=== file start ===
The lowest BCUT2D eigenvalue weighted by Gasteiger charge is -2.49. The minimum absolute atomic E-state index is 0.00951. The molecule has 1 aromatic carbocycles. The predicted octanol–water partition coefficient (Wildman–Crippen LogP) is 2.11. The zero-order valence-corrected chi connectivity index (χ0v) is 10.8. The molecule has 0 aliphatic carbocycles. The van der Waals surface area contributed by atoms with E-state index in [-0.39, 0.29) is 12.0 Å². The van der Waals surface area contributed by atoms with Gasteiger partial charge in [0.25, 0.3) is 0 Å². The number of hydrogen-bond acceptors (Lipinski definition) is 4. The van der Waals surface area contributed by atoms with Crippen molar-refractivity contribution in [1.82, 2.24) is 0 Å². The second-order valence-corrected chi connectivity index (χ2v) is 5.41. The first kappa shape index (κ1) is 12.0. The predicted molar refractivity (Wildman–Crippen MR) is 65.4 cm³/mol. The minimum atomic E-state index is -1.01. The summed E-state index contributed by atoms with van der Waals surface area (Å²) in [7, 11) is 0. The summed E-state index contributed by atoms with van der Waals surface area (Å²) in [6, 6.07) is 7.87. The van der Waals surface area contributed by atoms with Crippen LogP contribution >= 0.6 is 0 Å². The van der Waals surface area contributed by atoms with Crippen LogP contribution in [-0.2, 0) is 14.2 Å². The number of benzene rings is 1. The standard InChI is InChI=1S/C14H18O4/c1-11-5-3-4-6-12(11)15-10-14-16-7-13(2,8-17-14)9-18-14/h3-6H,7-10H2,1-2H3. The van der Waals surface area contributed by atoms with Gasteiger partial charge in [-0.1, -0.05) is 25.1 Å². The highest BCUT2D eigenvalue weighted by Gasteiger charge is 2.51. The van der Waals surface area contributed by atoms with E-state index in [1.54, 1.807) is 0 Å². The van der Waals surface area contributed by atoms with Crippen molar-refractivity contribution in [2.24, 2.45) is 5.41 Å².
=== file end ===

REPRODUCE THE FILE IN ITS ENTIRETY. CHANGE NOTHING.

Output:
The lowest BCUT2D eigenvalue weighted by Gasteiger charge is -2.49. The minimum absolute atomic E-state index is 0.00951. The molecule has 1 aromatic carbocycles. The predicted octanol–water partition coefficient (Wildman–Crippen LogP) is 2.11. The zero-order valence-corrected chi connectivity index (χ0v) is 10.8. The molecule has 0 aliphatic carbocycles. The van der Waals surface area contributed by atoms with E-state index in [-0.39, 0.29) is 12.0 Å². The van der Waals surface area contributed by atoms with Gasteiger partial charge in [0.25, 0.3) is 0 Å². The number of hydrogen-bond acceptors (Lipinski definition) is 4. The van der Waals surface area contributed by atoms with Crippen molar-refractivity contribution in [1.82, 2.24) is 0 Å². The second-order valence-corrected chi connectivity index (χ2v) is 5.41. The first kappa shape index (κ1) is 12.0. The predicted molar refractivity (Wildman–Crippen MR) is 65.4 cm³/mol. The minimum atomic E-state index is -1.01. The summed E-state index contributed by atoms with van der Waals surface area (Å²) in [7, 11) is 0. The summed E-state index contributed by atoms with van der Waals surface area (Å²) in [6, 6.07) is 7.87. The van der Waals surface area contributed by atoms with Crippen LogP contribution >= 0.6 is 0 Å². The van der Waals surface area contributed by atoms with Crippen LogP contribution in [-0.2, 0) is 14.2 Å². The number of benzene rings is 1. The standard InChI is InChI=1S/C14H18O4/c1-11-5-3-4-6-12(11)15-10-14-16-7-13(2,8-17-14)9-18-14/h3-6H,7-10H2,1-2H3. The van der Waals surface area contributed by atoms with Gasteiger partial charge in [-0.1, -0.05) is 25.1 Å². The highest BCUT2D eigenvalue weighted by Gasteiger charge is 2.51. The van der Waals surface area contributed by atoms with E-state index in [1.54, 1.807) is 0 Å². The van der Waals surface area contributed by atoms with Crippen molar-refractivity contribution in [2.24, 2.45) is 5.41 Å².